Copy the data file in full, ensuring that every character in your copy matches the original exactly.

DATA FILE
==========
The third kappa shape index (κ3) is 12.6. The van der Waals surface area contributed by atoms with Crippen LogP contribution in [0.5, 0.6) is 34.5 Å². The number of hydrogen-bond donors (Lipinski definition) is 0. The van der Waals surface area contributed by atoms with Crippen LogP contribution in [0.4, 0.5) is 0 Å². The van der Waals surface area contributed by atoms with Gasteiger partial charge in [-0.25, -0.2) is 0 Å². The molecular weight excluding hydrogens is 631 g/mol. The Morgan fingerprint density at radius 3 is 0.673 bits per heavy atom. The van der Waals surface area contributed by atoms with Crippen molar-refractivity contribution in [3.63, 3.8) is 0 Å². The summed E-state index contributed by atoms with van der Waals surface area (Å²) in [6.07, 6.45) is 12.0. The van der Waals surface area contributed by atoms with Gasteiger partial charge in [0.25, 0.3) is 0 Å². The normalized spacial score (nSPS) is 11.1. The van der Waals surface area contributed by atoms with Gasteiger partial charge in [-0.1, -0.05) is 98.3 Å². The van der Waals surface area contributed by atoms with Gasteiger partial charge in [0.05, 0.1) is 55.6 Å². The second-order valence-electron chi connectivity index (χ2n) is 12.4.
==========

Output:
The third kappa shape index (κ3) is 12.6. The van der Waals surface area contributed by atoms with Crippen LogP contribution in [0.5, 0.6) is 34.5 Å². The number of hydrogen-bond donors (Lipinski definition) is 0. The van der Waals surface area contributed by atoms with Crippen LogP contribution in [0.4, 0.5) is 0 Å². The van der Waals surface area contributed by atoms with Gasteiger partial charge in [-0.25, -0.2) is 0 Å². The molecular weight excluding hydrogens is 631 g/mol. The Morgan fingerprint density at radius 3 is 0.673 bits per heavy atom. The van der Waals surface area contributed by atoms with Crippen molar-refractivity contribution in [3.63, 3.8) is 0 Å². The summed E-state index contributed by atoms with van der Waals surface area (Å²) in [6.07, 6.45) is 12.0. The van der Waals surface area contributed by atoms with Gasteiger partial charge in [0.25, 0.3) is 0 Å². The normalized spacial score (nSPS) is 11.1. The van der Waals surface area contributed by atoms with Gasteiger partial charge in [-0.1, -0.05) is 98.3 Å². The van der Waals surface area contributed by atoms with Gasteiger partial charge in [0.05, 0.1) is 55.6 Å². The second-order valence-electron chi connectivity index (χ2n) is 12.4.